6:30 p.m. — Topic of the talk: Sharing epigenetic research with the public. Speaker: Annie Murphy Paul, science writer and author of Origins: How the Nine Months Before Birth Shape the Rest of Our Lives.
9 a.m. — Topic of the talk: Stress Parents: Maternal and paternal epigenetic programming of the developing brain. Speaker: Tracy Bale, professor of neuroscience and animal biology at the University of Pennsylvania.
10:30 a.m. — Topic of the talk: You are what your father ate. Speaker: Oliver Rando, professor of biochemistry and molecular pharmacology at the University of Massachusetts Medical School.
11:30 a.m. — Topic of the talk: Epigenetic inheritance and evolutionary theory: the resurgence of natural philosophy. Speaker: Massimo Pigliucci, professor of philosophy at the City University of New York.
2:15 p.m. — Topic of the talk: Environment and Autism: Past evidence, current research and future quandaries. Speaker: Irva Hetz-Picciotto, professor of public health sciences at UC Davis.
3:15 p.m. — Topic of the talk: Prenatal stress modifies the impact of phthalates on boys’ reproductive tract development. Speaker: Shanna Swan, professor of preventative medicine at Mount Sinai School of Medicine.
4:30 p.m. — Panel Session with all Saturday speakers.
9 a.m. — Topic of the talk: DOHaD, epigenetics and cancer. Speaker: Suh-mei Ho, director of the University of Cincinnati Cancer Center, and chair of the department of environmental health.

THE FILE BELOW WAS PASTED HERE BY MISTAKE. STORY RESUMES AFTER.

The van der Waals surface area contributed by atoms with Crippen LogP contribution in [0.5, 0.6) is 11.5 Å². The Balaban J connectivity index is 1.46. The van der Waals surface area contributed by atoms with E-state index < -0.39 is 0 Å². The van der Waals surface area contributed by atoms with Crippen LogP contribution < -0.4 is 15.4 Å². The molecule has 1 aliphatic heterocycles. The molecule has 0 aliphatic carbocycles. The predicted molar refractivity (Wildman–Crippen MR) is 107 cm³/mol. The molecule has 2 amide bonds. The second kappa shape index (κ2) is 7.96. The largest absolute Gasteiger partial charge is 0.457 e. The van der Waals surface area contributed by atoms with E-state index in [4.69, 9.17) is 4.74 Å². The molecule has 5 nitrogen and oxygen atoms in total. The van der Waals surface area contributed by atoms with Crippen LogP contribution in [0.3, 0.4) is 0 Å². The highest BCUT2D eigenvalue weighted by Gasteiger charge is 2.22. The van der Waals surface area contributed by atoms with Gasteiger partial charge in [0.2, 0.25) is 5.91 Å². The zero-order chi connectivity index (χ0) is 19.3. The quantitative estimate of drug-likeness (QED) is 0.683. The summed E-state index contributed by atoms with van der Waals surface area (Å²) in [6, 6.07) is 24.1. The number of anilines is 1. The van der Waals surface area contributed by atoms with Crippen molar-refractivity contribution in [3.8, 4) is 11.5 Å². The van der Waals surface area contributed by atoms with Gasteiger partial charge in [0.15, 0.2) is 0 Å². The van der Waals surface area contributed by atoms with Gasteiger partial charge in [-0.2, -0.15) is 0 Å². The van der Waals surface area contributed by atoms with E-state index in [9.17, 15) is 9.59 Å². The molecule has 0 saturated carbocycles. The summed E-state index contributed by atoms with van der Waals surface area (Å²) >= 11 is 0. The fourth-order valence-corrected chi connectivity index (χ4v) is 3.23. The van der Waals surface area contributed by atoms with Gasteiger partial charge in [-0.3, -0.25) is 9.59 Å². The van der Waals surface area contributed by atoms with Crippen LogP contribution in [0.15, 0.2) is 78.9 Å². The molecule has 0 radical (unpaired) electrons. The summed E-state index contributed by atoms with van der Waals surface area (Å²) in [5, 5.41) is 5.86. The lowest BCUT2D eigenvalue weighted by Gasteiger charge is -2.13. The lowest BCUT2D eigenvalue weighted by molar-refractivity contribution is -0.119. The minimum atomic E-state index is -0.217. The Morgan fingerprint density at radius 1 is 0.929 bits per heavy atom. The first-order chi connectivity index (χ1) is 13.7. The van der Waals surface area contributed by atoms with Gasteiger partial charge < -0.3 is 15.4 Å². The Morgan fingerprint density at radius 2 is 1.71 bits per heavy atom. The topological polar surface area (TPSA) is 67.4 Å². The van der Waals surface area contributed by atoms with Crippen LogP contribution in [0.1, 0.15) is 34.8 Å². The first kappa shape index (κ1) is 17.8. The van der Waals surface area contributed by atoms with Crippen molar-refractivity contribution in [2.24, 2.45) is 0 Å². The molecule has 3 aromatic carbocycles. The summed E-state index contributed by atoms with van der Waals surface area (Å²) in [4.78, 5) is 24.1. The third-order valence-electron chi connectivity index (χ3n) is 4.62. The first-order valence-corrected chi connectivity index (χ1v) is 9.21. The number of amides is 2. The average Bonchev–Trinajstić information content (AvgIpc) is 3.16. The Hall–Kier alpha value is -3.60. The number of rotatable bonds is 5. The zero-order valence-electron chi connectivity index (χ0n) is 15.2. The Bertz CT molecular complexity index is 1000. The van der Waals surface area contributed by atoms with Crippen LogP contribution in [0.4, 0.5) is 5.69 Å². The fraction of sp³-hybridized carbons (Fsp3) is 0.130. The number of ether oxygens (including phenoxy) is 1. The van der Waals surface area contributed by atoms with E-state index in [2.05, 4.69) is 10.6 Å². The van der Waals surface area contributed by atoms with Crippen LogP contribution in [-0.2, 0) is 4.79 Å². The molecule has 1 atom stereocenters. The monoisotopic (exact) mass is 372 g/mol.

10:30 a.m. — Topic of the talk: The epigenetics of pediatric cancers. Speaker: Joya Chandra, associate professor of pediatrics at the University of Texas MD Anderson Cancer Center.
11:30 a.m. — Topic of the talk: Before epigenetics: Early ideas about the inheritance of acquired characteristics. Speaker: Ted Koditschek, professor of history at the University of Missouri.
Exhibit running March 5-30 at the Ellis Library Collonnade. Exhibit: Generations: Reproduction, heredity and epigenetics.
1 p.m. March 9, at the Ellis Library Government Documents Section. Topic of the talk: Genes, culture and evolution. Speaker: Karthik Panchanathan, department of anthropology, University of Missouri.
3:30 o.m. March 17, at Jesse Wrench Auditorium. Topic of the talk: Profound global institutional deprivation: the example of the English and Romanian adoptee study. Speaker: Sir Michael Rutter, professor of developmental psychology at the Institute of Psychiatry at King’s College in London.
But for plants, much of the important response to an insect bite takes place out of sight. Over minutes and hours, particular plant genes are turned on and off to fight back, translating into changes in its defenses.
In one of the broadest studies of its kind, scientists at the University of Missouri Bond Life Sciences Center recently looked at all plant genes and their response to the enemy.